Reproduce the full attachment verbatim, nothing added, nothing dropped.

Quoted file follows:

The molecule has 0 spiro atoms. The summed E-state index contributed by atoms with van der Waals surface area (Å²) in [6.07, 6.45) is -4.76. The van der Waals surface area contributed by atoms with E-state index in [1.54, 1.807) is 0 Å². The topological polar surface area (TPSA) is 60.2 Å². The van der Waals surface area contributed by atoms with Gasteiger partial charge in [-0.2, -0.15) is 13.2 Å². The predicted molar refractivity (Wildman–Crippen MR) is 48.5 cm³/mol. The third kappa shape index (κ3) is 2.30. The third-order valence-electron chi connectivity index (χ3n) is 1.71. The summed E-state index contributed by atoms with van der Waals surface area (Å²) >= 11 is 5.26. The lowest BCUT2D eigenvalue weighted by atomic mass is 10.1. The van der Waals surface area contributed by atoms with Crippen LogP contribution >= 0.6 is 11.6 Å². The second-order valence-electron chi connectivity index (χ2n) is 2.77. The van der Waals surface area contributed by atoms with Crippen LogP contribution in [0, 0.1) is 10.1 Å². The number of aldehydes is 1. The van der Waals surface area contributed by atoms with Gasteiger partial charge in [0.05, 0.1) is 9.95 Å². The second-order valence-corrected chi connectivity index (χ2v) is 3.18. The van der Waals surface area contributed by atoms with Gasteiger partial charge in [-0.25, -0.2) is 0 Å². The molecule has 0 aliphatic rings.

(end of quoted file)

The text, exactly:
The molecule has 0 spiro atoms. The summed E-state index contributed by atoms with van der Waals surface area (Å²) in [6.07, 6.45) is -4.76. The van der Waals surface area contributed by atoms with E-state index in [1.54, 1.807) is 0 Å². The topological polar surface area (TPSA) is 60.2 Å². The van der Waals surface area contributed by atoms with Gasteiger partial charge in [-0.2, -0.15) is 13.2 Å². The predicted molar refractivity (Wildman–Crippen MR) is 48.5 cm³/mol. The third kappa shape index (κ3) is 2.30. The third-order valence-electron chi connectivity index (χ3n) is 1.71. The summed E-state index contributed by atoms with van der Waals surface area (Å²) >= 11 is 5.26. The lowest BCUT2D eigenvalue weighted by atomic mass is 10.1. The van der Waals surface area contributed by atoms with Crippen LogP contribution >= 0.6 is 11.6 Å². The second-order valence-electron chi connectivity index (χ2n) is 2.77. The van der Waals surface area contributed by atoms with Crippen LogP contribution in [0, 0.1) is 10.1 Å². The number of aldehydes is 1. The van der Waals surface area contributed by atoms with Gasteiger partial charge in [0.05, 0.1) is 9.95 Å². The second-order valence-corrected chi connectivity index (χ2v) is 3.18. The van der Waals surface area contributed by atoms with Gasteiger partial charge in [-0.25, -0.2) is 0 Å². The molecule has 0 aliphatic rings.